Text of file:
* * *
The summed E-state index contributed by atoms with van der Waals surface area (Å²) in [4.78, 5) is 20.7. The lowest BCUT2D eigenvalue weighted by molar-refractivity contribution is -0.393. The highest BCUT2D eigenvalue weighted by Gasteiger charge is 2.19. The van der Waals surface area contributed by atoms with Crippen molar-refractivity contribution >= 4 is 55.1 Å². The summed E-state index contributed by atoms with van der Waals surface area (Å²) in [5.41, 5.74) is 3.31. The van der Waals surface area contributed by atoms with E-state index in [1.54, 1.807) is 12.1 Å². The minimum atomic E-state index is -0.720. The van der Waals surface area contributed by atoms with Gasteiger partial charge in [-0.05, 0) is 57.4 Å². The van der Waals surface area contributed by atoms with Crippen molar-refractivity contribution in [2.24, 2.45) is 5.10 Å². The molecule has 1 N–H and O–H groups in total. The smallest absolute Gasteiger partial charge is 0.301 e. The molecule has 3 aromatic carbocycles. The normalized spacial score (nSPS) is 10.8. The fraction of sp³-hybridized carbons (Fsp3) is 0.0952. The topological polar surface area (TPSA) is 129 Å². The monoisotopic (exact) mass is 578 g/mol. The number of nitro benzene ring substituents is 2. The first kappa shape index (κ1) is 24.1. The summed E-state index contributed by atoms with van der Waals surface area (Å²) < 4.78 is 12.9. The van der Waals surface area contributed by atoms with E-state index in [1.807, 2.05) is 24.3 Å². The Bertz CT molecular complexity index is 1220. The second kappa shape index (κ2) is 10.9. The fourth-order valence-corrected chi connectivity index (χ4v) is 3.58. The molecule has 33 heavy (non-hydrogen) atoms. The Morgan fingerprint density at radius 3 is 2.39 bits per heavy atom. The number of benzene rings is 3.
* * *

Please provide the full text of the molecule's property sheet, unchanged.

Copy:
The summed E-state index contributed by atoms with van der Waals surface area (Å²) in [4.78, 5) is 20.7. The lowest BCUT2D eigenvalue weighted by molar-refractivity contribution is -0.393. The highest BCUT2D eigenvalue weighted by Gasteiger charge is 2.19. The van der Waals surface area contributed by atoms with Crippen molar-refractivity contribution >= 4 is 55.1 Å². The summed E-state index contributed by atoms with van der Waals surface area (Å²) in [5.41, 5.74) is 3.31. The van der Waals surface area contributed by atoms with E-state index in [1.54, 1.807) is 12.1 Å². The minimum atomic E-state index is -0.720. The van der Waals surface area contributed by atoms with Gasteiger partial charge in [-0.05, 0) is 57.4 Å². The van der Waals surface area contributed by atoms with Crippen molar-refractivity contribution in [2.24, 2.45) is 5.10 Å². The molecule has 1 N–H and O–H groups in total. The smallest absolute Gasteiger partial charge is 0.301 e. The molecule has 3 aromatic carbocycles. The normalized spacial score (nSPS) is 10.8. The fraction of sp³-hybridized carbons (Fsp3) is 0.0952. The topological polar surface area (TPSA) is 129 Å². The monoisotopic (exact) mass is 578 g/mol. The number of nitro benzene ring substituents is 2. The first kappa shape index (κ1) is 24.1. The summed E-state index contributed by atoms with van der Waals surface area (Å²) < 4.78 is 12.9. The van der Waals surface area contributed by atoms with E-state index in [1.807, 2.05) is 24.3 Å². The Bertz CT molecular complexity index is 1220. The second kappa shape index (κ2) is 10.9. The fourth-order valence-corrected chi connectivity index (χ4v) is 3.58. The molecule has 33 heavy (non-hydrogen) atoms. The Morgan fingerprint density at radius 3 is 2.39 bits per heavy atom. The number of benzene rings is 3.